Initially splitting his narrative up into three simultaneous segments, Al Ewing’s script for Issue twenty-seven of The Immortal Hulk must have so beguiled his audience with the sinister shenanigans of Roxxon’s super-powered CEO, the alarming worries of Doctor Charlene McGowan concerning the dangers of translocation, and Agent Palicki’s personal issues with an overly-aggressive commander, that the ongoing series saw a remarkable rise of almost five thousand readers in November 2019. In fact, considering what an earth-shattering fight-fest the British author soon transforms this twenty-page periodical into, many Hulk-Heads may well consider “This Is The Day” to be quite simply a perfectly-paced publication featuring Bruce Banner’s alter-ego.
First off is the profound sense of apprehension that even the most unsympathetic bibliophile must feel for Roxxon Energy Corporation’s “recent hire”, Higgins, who despite being faced with the Minotaur as his boss, bravely challenges Mister Agger on his extreme response to the not “quite so dire” current projections of the fuel conglomerate. Shivering in terror, physically frail and clearly curtailed by the enormous physical presence of the grotesque-looking villain, the old man mumbles his way through a fascinating confrontation which inevitably only leads to one fatal conclusion; “My apologies gentlemen. I found myself in need of a stress ball.”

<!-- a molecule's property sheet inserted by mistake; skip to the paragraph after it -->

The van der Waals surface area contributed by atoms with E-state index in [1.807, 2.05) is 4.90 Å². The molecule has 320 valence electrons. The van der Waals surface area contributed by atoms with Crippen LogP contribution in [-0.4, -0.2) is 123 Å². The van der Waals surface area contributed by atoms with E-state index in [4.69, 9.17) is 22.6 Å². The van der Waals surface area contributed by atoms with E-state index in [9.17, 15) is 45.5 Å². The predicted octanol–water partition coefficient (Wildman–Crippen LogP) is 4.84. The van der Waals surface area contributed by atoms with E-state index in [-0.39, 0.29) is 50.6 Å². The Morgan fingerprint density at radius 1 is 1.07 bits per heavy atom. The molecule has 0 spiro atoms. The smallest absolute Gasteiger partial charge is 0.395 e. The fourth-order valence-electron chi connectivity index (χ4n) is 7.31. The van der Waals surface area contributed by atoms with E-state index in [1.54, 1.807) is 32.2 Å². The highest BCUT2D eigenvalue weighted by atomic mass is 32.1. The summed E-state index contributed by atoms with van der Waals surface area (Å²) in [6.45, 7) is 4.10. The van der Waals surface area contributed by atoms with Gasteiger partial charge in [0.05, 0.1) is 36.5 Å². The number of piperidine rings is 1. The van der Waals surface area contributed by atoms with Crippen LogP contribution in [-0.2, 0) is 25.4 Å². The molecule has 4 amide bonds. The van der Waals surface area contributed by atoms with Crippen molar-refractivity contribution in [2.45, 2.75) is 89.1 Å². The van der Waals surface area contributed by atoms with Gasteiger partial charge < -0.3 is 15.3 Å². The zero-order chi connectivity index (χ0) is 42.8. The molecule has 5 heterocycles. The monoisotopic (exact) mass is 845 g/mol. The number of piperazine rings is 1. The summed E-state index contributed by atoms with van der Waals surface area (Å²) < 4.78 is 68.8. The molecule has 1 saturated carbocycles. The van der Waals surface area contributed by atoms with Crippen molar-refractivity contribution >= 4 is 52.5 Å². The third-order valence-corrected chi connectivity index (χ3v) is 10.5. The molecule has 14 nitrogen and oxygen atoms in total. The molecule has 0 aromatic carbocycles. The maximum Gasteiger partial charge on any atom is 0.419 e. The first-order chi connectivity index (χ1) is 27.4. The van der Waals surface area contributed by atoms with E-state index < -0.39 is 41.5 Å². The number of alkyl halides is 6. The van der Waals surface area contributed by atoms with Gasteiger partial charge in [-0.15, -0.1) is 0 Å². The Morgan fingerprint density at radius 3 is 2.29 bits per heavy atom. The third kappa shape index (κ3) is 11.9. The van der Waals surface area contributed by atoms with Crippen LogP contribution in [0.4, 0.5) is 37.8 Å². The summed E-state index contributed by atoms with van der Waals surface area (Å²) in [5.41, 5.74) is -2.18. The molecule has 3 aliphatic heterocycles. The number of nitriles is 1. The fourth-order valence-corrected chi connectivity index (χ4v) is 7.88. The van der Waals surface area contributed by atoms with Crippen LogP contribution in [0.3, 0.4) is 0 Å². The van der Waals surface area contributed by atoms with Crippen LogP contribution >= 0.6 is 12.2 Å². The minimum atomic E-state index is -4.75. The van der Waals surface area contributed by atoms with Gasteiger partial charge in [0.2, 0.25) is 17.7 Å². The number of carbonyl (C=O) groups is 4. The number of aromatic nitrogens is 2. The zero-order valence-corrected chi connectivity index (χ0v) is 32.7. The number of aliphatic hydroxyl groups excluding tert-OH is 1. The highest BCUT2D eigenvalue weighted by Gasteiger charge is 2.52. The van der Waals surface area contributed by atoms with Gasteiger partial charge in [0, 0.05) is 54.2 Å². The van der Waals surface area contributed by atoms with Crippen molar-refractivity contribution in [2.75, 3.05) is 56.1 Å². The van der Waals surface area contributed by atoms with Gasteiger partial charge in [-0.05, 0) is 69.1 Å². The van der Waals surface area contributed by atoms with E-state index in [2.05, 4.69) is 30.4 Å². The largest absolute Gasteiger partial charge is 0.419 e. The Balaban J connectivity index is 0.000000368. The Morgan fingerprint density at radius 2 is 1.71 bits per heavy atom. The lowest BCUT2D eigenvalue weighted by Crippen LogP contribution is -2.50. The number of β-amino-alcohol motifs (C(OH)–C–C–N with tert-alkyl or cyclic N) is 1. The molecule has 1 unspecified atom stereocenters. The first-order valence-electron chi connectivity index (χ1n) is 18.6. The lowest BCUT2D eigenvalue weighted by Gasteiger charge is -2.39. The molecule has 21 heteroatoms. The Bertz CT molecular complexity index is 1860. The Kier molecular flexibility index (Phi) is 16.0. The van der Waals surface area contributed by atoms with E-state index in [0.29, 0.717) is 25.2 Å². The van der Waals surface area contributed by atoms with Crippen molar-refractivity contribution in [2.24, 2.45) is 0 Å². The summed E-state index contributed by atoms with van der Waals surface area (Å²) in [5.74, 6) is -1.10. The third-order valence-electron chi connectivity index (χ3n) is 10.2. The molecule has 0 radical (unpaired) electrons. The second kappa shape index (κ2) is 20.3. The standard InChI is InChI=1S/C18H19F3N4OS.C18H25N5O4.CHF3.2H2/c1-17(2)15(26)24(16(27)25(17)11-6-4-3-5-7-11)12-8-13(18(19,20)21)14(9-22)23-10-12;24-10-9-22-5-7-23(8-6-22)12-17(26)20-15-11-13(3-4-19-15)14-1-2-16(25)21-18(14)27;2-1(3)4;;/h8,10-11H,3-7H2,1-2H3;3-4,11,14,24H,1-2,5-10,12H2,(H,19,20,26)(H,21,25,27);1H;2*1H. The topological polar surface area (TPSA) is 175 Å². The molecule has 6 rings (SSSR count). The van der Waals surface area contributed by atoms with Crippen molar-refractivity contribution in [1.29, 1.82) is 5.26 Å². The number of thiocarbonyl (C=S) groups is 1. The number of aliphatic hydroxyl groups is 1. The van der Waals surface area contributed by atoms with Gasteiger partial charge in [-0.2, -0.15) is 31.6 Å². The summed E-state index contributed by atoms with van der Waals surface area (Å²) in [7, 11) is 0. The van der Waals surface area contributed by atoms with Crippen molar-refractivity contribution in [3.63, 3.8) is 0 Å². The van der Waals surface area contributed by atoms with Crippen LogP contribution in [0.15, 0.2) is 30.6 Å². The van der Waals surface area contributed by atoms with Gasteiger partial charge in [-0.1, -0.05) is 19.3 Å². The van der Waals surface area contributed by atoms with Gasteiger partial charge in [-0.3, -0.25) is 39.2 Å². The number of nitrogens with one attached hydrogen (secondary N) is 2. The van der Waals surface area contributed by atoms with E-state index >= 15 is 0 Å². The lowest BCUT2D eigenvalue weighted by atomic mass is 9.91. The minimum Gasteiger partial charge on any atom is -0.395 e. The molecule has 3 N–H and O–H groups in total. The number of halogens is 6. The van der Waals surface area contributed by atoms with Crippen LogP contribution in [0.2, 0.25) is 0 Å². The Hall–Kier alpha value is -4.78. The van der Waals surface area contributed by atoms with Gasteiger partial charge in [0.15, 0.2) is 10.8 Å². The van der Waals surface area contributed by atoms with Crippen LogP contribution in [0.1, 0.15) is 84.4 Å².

Likewise, there’s a lot of enthralling entertainment to be had from Ewing’s compelling depiction of life as a super-powered Roxxon asset stationed at the West Data Centre in Oregon. Originally confident that having been “bathed in dragon blood”, each B.E.S.E.R.K.E.R. “is a match for the Hulk”, it is fascinating to watch as the quartet of misshapen security guards are absolutely pulverised by the titular character, and resultantly soon realise that the order to “defend those servers with our lives” is going to be an infinitely harder mission to fulfil than they were ever led to believe.
Joe Bennett is also on top form throughout this comic, making the publication’s dedication to the memory of the Brazilian artist’s son Erik, “who left the world all too soon”, arguably even more poignantly appropriate. Whether it be the fear etched on poor Higgin’s face, the clumsiness of Agger as he tries to sophisticatedly sip tea with his misshapen mouth, or the sheer ferocity in the blows wrought upon his foes by the green-skinned human mutate, each and every panel of this book is packed full of excellent artwork.
[PREVIEW ARTWORK – CLICK TO ENLARGE]